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Playing With Words

Playing With WordsAn acclaimed author and professor of English, Tufts’ Jay Cantor releases his third novel to critical praise. Medford/Somerville, Mass.

Medford/Somerville, Mass. [01.22.03] Tufts English Professor Jay Cantor has no fear of words. His latest book, Great Neck, spans more than 700 pages. But with stunning reviews calling his work "smart" and "virtuosic," there is no doubt that the Tufts novelist will leave his readers wanting more.

"In Great Neck the 54-year-old novelist and Tufts University English professor draws on his Long Island roots to record the tumult of the ‘60s generation," reported New York's Newsday. "The novel follows a circle of friends from privileged Great Neck childhoods into the civil rights and anti-Vietnam War movements and beyond."

Cantor, who grew up on the Great Neck peninsula, sets his story in his affluent suburban community outside New York City. What he finds there, reported Newsday, is a cast of characters worthy of a story.

"Working on a vast canvas (more than 700 pages), Cantor employs these and a host of other characters to explore such topics as violence in politics, relations between races and generations, gay liberation and the abolition of the barriers between high art and low," reported Newsday.

The Tufts author, whose interest in comic books was apparent in his last novel Krazy Kat, continues the theme in Great Neck - a book which Booklist called "a virtuosic work of heart and genius" and " a great singing web of a novel."

"Cantor has asked himself what impressions from the popular press might have filled the heads of young American radicals circa 1968-9," reported Newsday. "His answer: The misfit superheroes of Marvel Comics."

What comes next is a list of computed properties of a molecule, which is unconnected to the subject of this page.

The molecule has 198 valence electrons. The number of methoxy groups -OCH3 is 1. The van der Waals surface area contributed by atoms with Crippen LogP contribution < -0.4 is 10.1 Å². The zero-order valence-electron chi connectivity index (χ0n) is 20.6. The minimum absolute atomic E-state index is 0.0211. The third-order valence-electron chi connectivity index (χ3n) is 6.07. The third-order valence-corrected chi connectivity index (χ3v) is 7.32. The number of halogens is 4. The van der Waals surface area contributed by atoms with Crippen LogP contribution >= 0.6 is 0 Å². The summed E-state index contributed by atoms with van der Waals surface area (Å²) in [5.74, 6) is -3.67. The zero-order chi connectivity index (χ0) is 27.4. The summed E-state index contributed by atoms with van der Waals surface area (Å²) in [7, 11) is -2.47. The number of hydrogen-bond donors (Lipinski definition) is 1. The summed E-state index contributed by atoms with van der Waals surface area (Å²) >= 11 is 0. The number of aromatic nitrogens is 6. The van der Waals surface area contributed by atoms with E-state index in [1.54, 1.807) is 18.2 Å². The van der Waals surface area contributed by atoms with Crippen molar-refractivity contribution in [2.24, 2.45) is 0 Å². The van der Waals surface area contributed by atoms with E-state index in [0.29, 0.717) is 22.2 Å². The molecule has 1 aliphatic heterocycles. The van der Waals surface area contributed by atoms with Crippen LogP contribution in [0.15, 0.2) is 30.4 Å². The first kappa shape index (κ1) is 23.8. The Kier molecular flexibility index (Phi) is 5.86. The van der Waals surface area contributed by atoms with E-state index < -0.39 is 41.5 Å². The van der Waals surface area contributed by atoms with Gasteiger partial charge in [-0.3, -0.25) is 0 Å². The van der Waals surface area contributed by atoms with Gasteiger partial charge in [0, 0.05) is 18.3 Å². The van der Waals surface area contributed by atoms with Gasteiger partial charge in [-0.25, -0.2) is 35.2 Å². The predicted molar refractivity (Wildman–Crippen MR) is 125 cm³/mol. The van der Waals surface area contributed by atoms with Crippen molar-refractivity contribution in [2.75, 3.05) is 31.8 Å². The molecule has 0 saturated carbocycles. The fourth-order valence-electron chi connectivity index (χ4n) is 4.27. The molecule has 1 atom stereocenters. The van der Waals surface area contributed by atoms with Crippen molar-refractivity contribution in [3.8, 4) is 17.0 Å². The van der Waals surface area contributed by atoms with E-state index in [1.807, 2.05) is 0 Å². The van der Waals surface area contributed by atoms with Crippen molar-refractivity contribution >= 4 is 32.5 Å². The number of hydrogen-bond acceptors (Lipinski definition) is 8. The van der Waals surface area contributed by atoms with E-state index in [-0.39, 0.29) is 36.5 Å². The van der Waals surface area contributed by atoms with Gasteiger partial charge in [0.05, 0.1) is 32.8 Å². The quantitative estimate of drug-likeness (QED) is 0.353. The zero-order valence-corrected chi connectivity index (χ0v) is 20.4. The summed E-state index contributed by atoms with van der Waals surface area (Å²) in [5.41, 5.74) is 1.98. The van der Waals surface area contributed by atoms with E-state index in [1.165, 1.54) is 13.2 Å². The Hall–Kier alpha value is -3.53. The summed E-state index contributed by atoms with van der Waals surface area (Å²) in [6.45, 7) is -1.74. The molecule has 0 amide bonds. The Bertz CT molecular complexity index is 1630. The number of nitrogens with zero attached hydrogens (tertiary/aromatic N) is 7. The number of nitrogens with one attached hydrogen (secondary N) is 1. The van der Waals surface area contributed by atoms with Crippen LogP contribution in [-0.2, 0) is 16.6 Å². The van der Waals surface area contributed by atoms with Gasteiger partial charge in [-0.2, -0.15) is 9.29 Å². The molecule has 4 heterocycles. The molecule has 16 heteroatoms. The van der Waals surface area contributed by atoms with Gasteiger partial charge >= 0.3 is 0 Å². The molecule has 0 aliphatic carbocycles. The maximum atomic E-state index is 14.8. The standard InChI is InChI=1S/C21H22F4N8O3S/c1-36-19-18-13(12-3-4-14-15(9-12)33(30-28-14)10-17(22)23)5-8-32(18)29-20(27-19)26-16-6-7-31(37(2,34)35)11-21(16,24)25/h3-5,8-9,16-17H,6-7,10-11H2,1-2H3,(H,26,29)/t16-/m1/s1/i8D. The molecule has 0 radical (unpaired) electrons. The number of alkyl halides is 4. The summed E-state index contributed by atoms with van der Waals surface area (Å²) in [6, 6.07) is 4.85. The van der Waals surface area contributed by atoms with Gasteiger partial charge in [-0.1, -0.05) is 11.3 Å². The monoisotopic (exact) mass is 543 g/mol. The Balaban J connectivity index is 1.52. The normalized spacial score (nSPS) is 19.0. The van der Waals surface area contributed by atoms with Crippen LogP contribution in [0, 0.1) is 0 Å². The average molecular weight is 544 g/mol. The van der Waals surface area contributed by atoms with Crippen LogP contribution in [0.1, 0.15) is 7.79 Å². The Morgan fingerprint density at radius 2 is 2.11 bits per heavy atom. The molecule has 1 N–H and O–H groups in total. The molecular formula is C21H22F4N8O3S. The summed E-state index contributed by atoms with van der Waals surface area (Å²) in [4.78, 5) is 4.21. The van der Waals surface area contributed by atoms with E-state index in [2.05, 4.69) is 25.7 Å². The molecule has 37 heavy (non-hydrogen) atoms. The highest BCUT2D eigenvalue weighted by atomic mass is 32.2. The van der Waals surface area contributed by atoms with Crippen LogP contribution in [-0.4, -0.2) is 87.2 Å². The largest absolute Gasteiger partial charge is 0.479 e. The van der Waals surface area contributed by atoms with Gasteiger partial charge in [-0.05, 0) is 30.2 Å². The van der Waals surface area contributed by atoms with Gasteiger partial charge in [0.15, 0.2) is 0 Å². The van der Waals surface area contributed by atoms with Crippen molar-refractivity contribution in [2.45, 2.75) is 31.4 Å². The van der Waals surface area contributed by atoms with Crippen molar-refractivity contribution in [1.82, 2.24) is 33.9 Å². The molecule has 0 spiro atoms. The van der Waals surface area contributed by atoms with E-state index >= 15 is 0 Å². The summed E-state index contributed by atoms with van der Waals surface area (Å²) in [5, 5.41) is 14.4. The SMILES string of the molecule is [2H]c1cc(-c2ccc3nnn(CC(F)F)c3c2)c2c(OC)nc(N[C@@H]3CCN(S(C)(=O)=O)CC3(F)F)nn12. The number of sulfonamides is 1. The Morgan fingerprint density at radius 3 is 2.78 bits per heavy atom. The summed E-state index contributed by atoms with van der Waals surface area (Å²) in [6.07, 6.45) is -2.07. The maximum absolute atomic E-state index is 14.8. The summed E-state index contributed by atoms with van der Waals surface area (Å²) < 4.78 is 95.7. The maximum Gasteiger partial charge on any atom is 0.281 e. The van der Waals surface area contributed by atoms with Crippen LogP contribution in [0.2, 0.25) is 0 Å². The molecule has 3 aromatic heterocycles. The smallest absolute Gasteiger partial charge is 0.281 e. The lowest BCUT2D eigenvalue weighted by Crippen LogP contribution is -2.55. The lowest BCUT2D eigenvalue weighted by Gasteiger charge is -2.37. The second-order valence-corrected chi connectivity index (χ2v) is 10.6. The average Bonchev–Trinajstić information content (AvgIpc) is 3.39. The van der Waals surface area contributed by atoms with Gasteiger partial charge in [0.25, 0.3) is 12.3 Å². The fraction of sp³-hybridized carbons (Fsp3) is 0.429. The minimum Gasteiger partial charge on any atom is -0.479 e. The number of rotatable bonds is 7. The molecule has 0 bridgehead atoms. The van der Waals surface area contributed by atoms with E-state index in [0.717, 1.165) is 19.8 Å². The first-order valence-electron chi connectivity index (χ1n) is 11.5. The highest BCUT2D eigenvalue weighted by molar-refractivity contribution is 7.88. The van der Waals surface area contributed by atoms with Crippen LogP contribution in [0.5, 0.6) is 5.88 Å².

In a profile of Cantor - a MacArthur Fellow - Newsday spoke kindly of the Tufts author.

"In person, Cantor seems more like Woody Allen than Philip Roth," reported the newspaper. "As funny and amiable as he is brainy, he is likely to steer every question toward a joke."

The Tufts professor - who has also published two books of essays, The Space Between: Literature and Politics and On Giving Birth to One's Own Mother - said he began writing as a child.

"I found imagining to be a way to escape the pain I was feeling," Cantor told the newspaper. "I liked to play with words."

The Tufts professor told the publication that he used outlandish characters in Great Neck to convey the book's theme.

"I intended Great Neck to be a book about the fantasies that shape people's realities, the sometimes murderous fantasies that make up our politics," the Tufts author told the publication.

Cantor - whose first novel, The Death of Che Guevara, was well received - said that the issue of fantasy was just one of many questions he sought to explore in his latest book.

"Is the world chance all the way down, or does it bend toward justice? Is there a place for violence in the political world? What are the roots of political violence?" asked Cantor.

More than 700 pages later, the Tufts author gives his readers a broad range of perspectives but no concrete solution.

"I revise a lot to avoid the answers," he told Newsday.

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